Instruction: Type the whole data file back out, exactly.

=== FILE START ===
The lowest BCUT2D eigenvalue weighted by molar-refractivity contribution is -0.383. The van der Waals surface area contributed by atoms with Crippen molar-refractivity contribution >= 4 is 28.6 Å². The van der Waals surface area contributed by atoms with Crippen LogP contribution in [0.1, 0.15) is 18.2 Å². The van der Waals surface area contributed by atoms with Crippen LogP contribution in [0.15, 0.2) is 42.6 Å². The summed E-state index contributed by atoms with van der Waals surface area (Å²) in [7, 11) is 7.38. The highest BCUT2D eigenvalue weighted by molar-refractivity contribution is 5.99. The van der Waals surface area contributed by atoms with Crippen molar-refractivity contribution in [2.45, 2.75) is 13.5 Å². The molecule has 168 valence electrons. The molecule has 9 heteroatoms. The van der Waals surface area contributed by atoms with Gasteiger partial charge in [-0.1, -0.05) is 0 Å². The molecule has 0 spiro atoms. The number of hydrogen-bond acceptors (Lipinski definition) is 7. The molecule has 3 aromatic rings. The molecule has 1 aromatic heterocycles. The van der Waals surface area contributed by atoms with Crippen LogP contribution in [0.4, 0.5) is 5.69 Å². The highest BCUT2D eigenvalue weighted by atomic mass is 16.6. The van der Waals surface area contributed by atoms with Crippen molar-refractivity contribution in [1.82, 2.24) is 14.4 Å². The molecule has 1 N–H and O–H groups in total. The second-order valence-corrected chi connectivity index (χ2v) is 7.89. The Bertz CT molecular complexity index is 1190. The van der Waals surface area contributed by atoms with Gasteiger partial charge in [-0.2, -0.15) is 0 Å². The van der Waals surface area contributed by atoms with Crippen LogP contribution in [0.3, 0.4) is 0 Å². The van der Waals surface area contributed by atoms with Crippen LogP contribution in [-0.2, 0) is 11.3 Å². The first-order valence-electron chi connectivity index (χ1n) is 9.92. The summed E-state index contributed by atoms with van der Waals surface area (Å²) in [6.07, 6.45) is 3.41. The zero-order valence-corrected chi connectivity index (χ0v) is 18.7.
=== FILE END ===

The lowest BCUT2D eigenvalue weighted by molar-refractivity contribution is -0.383. The van der Waals surface area contributed by atoms with Crippen molar-refractivity contribution >= 4 is 28.6 Å². The van der Waals surface area contributed by atoms with Crippen LogP contribution in [0.1, 0.15) is 18.2 Å². The van der Waals surface area contributed by atoms with Crippen LogP contribution in [0.15, 0.2) is 42.6 Å². The summed E-state index contributed by atoms with van der Waals surface area (Å²) in [7, 11) is 7.38. The highest BCUT2D eigenvalue weighted by molar-refractivity contribution is 5.99. The van der Waals surface area contributed by atoms with Crippen molar-refractivity contribution in [2.45, 2.75) is 13.5 Å². The molecule has 168 valence electrons. The molecule has 9 heteroatoms. The van der Waals surface area contributed by atoms with Gasteiger partial charge in [-0.1, -0.05) is 0 Å². The molecule has 0 spiro atoms. The number of hydrogen-bond acceptors (Lipinski definition) is 7. The molecule has 3 aromatic rings. The molecule has 1 aromatic heterocycles. The van der Waals surface area contributed by atoms with Crippen LogP contribution in [0.4, 0.5) is 5.69 Å². The highest BCUT2D eigenvalue weighted by atomic mass is 16.6. The van der Waals surface area contributed by atoms with Crippen molar-refractivity contribution in [1.82, 2.24) is 14.4 Å². The molecule has 1 N–H and O–H groups in total. The second-order valence-corrected chi connectivity index (χ2v) is 7.89. The Bertz CT molecular complexity index is 1190. The van der Waals surface area contributed by atoms with Gasteiger partial charge in [-0.2, -0.15) is 0 Å². The van der Waals surface area contributed by atoms with Crippen LogP contribution in [0.3, 0.4) is 0 Å². The van der Waals surface area contributed by atoms with Crippen LogP contribution in [-0.2, 0) is 11.3 Å². The first-order valence-electron chi connectivity index (χ1n) is 9.92. The summed E-state index contributed by atoms with van der Waals surface area (Å²) in [6.07, 6.45) is 3.41. The zero-order valence-corrected chi connectivity index (χ0v) is 18.7.